FREE ELECTRONIC LIBRARY - Dissertations, online materials

Pages:     | 1 |   ...   | 15 | 16 || 18 |

«8 CENTRAL AND FREE BANKING THEORY T his chapter contains a theoretical analysis of the arguments raised for and against both central and free banking ...»

-- [ Page 17 ] --

The creation of fiduciary media also entails an increase in the money supply and a consequent decrease in the purchasing power of money. In this way banks collectively and almost imperceptibly “expropriate” the value of citizens’ monetary units. It certainly smacks of a bad joke to declare that the economic agents who suffer such expropriation are actually (voluntarily?) “saving.” It is not surprising that these doctrines have been defended by authors like Keynes, Tobin, Pointdexter and, in general, all who have justified inflationism, credit expansion and the “euthanasia of the rentier” for the sake of aggressive economic policies geared to insure an “adequate” level of “aggregate demand.” What is surprising, however, is that authors like Selgin and Horwitz, who belong (or at least belonged) to the Austrian School and thus should be more aware of the dangers involved, have had no alternative but to resort to this sort of argument in order to justify their “fractional-reserve free-banking” system.144 144As an additional advantage of the system he proposes, Selgin mentions that economic agents who maintain cash balances in the form of fiduciary media created in a free-banking system can obtain a financial yield on their money and use a series of banking facilities (payment, bookkeeping, cashier, etc.) “free of charge.” However Selgin fails to mention certain costs of fractional-reserve free banking, such as artificial booms, malinvestment of resources, and economic crises. He also fails to touch on what we definitely consider the highest cost: the harmful effects of the violation of legal principles in a free-banking system gives rise to a Central and Free Banking Theory


Neo-banking authors devote strong efforts to historical studies which they intend to support the thesis that a freebanking system would protect economies from cycles of boom and depression, owing to the “monetary equilibrium” mechanism. Nevertheless the empirical studies produced thus far have not focused on whether free-banking systems have prevented credit expansion, artificial booms and economic recessions. Instead they have centered on whether bank crises and runs have been more or less frequent and severe in this type of system than in a central-banking system (which is obviously quite a different issue).145 tendency toward the establishment of a central bank as a lender of last resort designed to support bankers and create the liquidity necessary to insure citizens the recovery of their deposits at any time. As for the supposed “advantage” of receiving interest on deposits and “free” cashier and bookkeeping services, there is no telling whether, in net terms, the interest economic agents would earn on funds truly saved and lent in a system with a 100-percent reserve requirement, less the cost of the corresponding deposit, cashier and bookkeeping services, would be equal to, higher than or lower than the real interest they currently receive on their demand checking accounts (minus the decline which chronically affects the purchasing power of money in the current banking system).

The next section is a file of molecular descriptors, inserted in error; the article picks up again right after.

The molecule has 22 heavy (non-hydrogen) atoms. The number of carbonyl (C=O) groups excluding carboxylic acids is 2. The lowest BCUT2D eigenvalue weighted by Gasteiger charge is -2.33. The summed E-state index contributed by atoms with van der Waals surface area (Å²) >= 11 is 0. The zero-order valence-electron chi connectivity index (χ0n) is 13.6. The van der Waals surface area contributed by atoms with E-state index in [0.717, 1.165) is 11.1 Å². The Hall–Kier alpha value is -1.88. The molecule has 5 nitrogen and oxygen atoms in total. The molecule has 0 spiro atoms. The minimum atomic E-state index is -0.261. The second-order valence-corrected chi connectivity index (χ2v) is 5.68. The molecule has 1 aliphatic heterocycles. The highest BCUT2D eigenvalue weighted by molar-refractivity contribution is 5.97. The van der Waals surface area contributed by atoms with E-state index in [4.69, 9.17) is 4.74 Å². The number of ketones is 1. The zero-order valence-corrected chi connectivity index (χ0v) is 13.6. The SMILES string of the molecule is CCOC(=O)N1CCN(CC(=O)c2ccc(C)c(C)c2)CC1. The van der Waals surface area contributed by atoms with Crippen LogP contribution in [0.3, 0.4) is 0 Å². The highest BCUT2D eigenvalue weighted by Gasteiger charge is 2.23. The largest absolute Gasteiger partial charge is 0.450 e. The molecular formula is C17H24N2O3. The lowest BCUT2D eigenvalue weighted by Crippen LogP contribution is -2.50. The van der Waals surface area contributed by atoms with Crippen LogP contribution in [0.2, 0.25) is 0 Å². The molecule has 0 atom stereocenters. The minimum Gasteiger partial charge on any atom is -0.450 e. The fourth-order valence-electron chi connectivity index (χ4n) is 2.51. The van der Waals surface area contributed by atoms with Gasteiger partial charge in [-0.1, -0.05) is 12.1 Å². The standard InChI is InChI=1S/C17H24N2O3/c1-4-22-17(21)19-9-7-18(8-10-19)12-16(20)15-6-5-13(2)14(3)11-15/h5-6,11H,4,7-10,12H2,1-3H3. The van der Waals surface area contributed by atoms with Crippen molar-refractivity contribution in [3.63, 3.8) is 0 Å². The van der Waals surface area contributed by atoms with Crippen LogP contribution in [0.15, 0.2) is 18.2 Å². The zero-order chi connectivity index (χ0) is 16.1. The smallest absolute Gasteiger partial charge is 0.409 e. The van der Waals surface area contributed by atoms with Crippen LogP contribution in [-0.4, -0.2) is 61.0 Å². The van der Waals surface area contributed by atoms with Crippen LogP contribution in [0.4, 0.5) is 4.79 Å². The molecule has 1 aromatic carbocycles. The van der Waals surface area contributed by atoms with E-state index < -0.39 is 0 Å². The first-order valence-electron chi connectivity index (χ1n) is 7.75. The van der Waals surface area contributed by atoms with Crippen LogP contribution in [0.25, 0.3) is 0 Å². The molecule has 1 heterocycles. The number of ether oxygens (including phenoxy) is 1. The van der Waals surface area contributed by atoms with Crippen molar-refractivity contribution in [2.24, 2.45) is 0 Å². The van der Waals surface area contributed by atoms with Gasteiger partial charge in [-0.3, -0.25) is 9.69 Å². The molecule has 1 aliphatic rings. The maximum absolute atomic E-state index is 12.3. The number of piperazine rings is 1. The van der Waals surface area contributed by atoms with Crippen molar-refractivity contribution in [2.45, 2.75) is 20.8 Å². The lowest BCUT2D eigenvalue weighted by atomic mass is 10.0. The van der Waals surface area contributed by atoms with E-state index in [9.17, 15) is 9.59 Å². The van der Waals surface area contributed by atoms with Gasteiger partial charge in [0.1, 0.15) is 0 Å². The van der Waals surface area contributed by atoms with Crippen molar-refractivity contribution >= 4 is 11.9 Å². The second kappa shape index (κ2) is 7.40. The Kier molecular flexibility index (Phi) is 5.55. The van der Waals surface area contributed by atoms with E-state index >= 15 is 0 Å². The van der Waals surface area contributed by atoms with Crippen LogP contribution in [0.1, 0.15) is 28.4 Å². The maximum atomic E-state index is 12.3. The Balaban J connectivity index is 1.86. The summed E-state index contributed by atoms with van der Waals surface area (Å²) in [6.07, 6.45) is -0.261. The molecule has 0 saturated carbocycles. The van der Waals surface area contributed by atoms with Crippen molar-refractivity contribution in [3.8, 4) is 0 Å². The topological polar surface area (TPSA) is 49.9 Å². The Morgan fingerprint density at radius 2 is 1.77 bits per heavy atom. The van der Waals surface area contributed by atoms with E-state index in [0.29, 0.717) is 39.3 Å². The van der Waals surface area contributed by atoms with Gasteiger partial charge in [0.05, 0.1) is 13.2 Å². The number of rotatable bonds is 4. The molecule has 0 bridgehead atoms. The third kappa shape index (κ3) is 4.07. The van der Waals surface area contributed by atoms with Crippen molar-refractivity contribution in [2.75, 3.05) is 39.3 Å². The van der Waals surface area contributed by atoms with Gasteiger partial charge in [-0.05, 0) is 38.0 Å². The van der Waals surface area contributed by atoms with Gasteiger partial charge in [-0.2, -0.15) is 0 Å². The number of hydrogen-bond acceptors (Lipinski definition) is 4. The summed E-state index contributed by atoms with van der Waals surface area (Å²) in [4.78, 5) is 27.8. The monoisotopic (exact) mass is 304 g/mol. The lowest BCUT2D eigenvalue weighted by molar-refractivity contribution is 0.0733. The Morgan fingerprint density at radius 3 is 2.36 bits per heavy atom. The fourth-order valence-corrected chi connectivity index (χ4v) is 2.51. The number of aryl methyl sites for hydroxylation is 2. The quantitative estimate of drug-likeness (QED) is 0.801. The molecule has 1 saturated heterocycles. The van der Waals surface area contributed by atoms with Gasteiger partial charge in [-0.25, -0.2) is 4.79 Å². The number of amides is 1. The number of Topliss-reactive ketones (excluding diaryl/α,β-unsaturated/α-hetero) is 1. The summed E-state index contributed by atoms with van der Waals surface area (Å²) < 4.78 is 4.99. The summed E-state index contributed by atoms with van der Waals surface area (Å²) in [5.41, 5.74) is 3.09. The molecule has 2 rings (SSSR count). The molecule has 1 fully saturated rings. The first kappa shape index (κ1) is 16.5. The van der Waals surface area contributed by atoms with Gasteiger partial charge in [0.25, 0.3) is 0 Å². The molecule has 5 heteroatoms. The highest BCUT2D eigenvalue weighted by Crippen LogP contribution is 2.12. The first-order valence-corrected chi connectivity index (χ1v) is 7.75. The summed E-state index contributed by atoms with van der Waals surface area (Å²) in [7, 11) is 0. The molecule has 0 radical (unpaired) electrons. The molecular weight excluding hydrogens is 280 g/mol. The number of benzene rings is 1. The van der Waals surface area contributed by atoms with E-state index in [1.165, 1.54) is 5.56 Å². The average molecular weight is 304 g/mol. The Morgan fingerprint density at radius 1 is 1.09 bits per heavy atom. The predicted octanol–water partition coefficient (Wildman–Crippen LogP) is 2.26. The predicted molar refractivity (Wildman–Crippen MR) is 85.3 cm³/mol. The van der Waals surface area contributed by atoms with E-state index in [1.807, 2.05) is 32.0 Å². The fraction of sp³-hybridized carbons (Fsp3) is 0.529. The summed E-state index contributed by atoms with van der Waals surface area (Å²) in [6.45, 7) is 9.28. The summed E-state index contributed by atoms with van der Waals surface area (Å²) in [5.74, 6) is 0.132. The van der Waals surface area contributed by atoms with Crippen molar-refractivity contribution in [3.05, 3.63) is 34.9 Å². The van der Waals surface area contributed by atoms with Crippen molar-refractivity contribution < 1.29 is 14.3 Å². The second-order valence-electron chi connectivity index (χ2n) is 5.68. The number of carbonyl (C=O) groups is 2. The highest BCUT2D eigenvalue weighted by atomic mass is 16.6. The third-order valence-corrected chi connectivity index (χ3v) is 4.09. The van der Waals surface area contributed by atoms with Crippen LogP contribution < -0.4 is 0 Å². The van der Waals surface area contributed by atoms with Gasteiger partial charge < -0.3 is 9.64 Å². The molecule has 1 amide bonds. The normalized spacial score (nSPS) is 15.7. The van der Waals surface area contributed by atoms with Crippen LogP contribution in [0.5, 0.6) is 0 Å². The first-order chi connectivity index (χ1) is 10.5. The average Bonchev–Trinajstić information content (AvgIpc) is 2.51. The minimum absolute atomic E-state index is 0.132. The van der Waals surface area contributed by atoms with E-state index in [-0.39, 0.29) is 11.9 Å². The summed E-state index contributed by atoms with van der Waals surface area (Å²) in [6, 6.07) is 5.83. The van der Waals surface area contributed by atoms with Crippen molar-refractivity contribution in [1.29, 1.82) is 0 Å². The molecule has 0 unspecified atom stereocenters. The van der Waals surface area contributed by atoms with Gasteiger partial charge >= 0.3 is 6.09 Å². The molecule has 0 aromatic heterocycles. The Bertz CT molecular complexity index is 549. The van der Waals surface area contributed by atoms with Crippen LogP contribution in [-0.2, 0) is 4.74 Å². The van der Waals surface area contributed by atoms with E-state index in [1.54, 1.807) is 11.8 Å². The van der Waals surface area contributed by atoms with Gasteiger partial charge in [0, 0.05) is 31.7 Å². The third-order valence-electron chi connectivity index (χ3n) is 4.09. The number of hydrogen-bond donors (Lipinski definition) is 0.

145To date, theorists have carefully examined around sixty free-banking

systems from the past. The conclusion they have generally drawn follows:

Bank failure rates were lower in systems free of restrictions on capital, branching and diversification (e.g., Scotland and Canada) than in systems restricted in these respects (England and the United States).

However this matter is irrelevant from the standpoint of our thesis, since the above studies do not specify whether cycles of expansion and economic recession were set in motion. See The Experience of Free Banking, Kevin Dowd, ed., pp. 39–46. See also Kurt Schuler and Lawrence H.

White, “Free Banking History,” The New Palgrave Dictionary of Money and Finance, Peter Newman, Murray Milgate and John Eatwell, eds. (London: Macmillan, 1992), vol. 2, pp. 198–200. The above excerpt appears on p. 108 of this last article.